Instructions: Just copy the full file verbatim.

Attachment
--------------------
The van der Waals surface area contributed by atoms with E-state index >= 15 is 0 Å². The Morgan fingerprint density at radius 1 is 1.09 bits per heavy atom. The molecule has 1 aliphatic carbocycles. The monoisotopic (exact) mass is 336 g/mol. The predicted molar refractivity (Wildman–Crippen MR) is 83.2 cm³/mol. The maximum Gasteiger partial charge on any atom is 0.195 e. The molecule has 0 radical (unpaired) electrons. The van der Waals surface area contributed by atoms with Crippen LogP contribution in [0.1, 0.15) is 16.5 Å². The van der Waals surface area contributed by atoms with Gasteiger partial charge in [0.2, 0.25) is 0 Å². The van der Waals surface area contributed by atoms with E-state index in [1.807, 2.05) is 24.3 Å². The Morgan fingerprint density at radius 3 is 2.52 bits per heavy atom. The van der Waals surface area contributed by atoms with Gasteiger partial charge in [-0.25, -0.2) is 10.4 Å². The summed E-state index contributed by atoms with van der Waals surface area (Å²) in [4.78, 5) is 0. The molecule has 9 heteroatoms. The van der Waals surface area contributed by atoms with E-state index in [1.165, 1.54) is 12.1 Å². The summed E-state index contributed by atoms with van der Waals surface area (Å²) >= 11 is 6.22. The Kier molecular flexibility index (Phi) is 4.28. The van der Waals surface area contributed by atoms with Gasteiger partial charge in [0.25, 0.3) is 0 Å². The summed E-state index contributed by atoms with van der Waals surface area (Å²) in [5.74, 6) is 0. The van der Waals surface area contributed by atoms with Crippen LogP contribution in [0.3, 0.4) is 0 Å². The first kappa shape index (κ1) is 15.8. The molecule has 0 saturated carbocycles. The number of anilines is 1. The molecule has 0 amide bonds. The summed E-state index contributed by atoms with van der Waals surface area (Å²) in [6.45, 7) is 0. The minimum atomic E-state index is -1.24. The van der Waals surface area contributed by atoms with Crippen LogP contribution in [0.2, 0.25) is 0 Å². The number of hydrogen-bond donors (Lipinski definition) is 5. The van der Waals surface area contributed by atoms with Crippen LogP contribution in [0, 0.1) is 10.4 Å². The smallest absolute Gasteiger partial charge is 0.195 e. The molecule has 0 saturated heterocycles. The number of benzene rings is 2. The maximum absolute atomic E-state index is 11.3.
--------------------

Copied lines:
The van der Waals surface area contributed by atoms with E-state index >= 15 is 0 Å². The Morgan fingerprint density at radius 1 is 1.09 bits per heavy atom. The molecule has 1 aliphatic carbocycles. The monoisotopic (exact) mass is 336 g/mol. The predicted molar refractivity (Wildman–Crippen MR) is 83.2 cm³/mol. The maximum Gasteiger partial charge on any atom is 0.195 e. The molecule has 0 radical (unpaired) electrons. The van der Waals surface area contributed by atoms with Crippen LogP contribution in [0.1, 0.15) is 16.5 Å². The van der Waals surface area contributed by atoms with Gasteiger partial charge in [0.2, 0.25) is 0 Å². The van der Waals surface area contributed by atoms with E-state index in [1.807, 2.05) is 24.3 Å². The Morgan fingerprint density at radius 3 is 2.52 bits per heavy atom. The van der Waals surface area contributed by atoms with Gasteiger partial charge in [-0.25, -0.2) is 10.4 Å². The summed E-state index contributed by atoms with van der Waals surface area (Å²) in [4.78, 5) is 0. The molecule has 9 heteroatoms. The van der Waals surface area contributed by atoms with E-state index in [1.165, 1.54) is 12.1 Å². The summed E-state index contributed by atoms with van der Waals surface area (Å²) >= 11 is 6.22. The Kier molecular flexibility index (Phi) is 4.28. The van der Waals surface area contributed by atoms with Gasteiger partial charge in [0.25, 0.3) is 0 Å². The summed E-state index contributed by atoms with van der Waals surface area (Å²) in [5.74, 6) is 0. The van der Waals surface area contributed by atoms with Crippen LogP contribution in [0.3, 0.4) is 0 Å². The first kappa shape index (κ1) is 15.8. The molecule has 0 saturated carbocycles. The number of anilines is 1. The molecule has 0 amide bonds. The summed E-state index contributed by atoms with van der Waals surface area (Å²) in [6.45, 7) is 0. The minimum atomic E-state index is -1.24. The van der Waals surface area contributed by atoms with Crippen LogP contribution in [0.2, 0.25) is 0 Å². The number of hydrogen-bond donors (Lipinski definition) is 5. The van der Waals surface area contributed by atoms with Crippen LogP contribution in [0, 0.1) is 10.4 Å². The smallest absolute Gasteiger partial charge is 0.195 e. The molecule has 0 saturated heterocycles. The number of benzene rings is 2. The maximum absolute atomic E-state index is 11.3.